Monetary authorities must smell the coffee

John Mangudya

THIS week’s projection by top economist, Gift Mugano that Zimbabwe’s economy might fully dollarise by June gave the most elaborate indication that the economic crisis is barrelling out of control.

Authorities are glossing over this brewing crisis because they don’t want to admit that they have completely failed to manage the economy.

Under normal circumstances, no citizen would be happy to carry out domestic transactions using foreign currency.

This is why when travelling across Africa, Zimbabweans have been rebuffed by businesses the moment they pull out United States dollars to pay for goods and services.

Citizens everywhere ought to take pride in their own currencies and visitors have to change money in banks, not on the streets as is the case here, to be able to transact.

But Zimbabwean consumers and businesses have been badly affected by the sustained erosion of buying power to their currency that they now embrace any form of foreign currency that they can lay their hands on.

This is shameful.

A currency must be the pride and joy of every nation.

This economy has been so badly affected by mismanagement to the extent that even stable currencies like the United States dollar are depreciating in Zimbabwe, but remain strong in their own jurisdictions.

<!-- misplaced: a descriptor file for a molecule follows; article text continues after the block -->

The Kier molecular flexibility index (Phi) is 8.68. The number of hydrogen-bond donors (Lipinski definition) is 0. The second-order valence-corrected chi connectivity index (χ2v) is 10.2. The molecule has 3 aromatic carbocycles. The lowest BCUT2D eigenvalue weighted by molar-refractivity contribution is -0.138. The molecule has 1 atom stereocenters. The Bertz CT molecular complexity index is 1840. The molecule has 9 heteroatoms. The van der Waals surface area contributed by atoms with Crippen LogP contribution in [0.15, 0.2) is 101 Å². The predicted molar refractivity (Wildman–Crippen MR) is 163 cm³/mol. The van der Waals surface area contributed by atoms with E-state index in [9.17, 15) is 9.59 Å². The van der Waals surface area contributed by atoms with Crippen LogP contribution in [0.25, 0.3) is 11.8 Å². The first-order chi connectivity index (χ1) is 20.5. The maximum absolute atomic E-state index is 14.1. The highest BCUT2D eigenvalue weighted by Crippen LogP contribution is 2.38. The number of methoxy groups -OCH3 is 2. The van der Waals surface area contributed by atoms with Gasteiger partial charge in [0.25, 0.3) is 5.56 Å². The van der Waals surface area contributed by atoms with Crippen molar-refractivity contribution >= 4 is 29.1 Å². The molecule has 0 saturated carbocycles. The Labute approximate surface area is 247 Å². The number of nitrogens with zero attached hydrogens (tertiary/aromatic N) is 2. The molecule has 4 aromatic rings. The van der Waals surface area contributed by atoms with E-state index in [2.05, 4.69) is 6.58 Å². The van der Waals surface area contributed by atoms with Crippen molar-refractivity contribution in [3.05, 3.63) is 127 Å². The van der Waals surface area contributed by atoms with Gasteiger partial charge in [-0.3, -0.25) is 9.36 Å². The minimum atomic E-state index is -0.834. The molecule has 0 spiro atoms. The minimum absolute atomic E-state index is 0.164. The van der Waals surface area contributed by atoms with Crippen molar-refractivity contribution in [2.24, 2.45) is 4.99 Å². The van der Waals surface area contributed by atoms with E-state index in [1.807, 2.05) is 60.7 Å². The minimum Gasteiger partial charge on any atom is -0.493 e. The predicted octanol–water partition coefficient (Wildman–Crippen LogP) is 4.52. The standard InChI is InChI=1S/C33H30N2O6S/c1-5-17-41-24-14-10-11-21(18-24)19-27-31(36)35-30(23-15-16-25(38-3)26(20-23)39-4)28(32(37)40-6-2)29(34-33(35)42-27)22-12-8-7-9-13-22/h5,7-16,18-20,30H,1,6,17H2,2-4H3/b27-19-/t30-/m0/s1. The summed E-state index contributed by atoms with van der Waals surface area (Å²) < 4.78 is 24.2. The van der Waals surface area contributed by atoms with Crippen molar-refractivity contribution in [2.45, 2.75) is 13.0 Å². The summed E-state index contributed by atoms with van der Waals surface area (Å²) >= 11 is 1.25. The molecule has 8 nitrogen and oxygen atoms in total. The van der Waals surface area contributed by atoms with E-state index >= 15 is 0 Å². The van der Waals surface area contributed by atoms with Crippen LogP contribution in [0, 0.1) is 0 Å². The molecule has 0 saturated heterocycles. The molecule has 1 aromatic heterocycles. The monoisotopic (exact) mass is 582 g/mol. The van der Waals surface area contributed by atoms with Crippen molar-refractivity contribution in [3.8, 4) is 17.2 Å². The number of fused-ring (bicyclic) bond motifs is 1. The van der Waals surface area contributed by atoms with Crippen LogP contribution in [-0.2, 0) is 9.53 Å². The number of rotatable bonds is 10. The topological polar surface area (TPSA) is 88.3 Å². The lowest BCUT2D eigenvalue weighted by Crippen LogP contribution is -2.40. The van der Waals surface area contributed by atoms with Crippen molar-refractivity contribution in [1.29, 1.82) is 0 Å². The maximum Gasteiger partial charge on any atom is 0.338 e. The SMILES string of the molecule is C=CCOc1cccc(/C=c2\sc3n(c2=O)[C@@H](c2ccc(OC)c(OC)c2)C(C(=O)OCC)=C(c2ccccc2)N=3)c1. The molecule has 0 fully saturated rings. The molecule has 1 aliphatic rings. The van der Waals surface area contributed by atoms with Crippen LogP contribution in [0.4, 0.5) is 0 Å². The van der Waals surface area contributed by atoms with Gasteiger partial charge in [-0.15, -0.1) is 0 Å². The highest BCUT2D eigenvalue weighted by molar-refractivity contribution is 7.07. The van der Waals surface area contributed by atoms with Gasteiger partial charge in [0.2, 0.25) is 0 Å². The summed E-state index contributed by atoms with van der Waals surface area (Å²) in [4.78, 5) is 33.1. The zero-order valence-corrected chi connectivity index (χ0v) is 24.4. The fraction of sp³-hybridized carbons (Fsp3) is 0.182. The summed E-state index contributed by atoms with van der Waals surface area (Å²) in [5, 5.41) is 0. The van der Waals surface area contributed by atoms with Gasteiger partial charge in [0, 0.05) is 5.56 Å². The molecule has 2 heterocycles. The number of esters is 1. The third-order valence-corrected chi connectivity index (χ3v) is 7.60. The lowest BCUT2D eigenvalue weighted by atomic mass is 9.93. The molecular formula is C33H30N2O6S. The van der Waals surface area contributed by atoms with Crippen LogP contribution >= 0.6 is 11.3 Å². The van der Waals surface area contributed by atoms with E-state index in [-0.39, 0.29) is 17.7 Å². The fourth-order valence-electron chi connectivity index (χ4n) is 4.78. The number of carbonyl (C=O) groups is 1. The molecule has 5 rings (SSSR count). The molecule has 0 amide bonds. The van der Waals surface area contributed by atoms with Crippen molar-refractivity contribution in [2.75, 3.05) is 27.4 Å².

But it is the drastic decline in the Zimbabwe dollar’s buying power, and exchange rate volatilities, that have lately been of much concern.

It is not surprising that businesses are now demanding US dollars as it is difficult for them to sustain their operations based on an unstable currency.

With authorities seemingly resigned to fate as the Zimbabwe dollar’s value blows away, the rate at which this economy is relapsing back into dollarisation is frightening.

But if, as Mugano said, the country could be fully dollarised by June, that will not be the end of Zimbabwe’s problems.

We say this with the benefit of hindsight.

Zimbabweans remember the long banking hall queues that became a permanent feature from 2015, when US dollar notes began disappearing from the market.

This is surely going to return.

The US dollar is prone to so much abuse and manipulation by the big shots, who have been benefiting from the chaos they have created.

It is something that the market must start bracing for as the economy marches towards re-dollarisation.

But in all such problems, it is the consumer that suffers the worst.

The solution is to make sure that Zimbabwe does not end up with another big currency crisis.

Authorities must smell the coffee.

The headwinds are mounting, and everyone knows this.

It is time to act.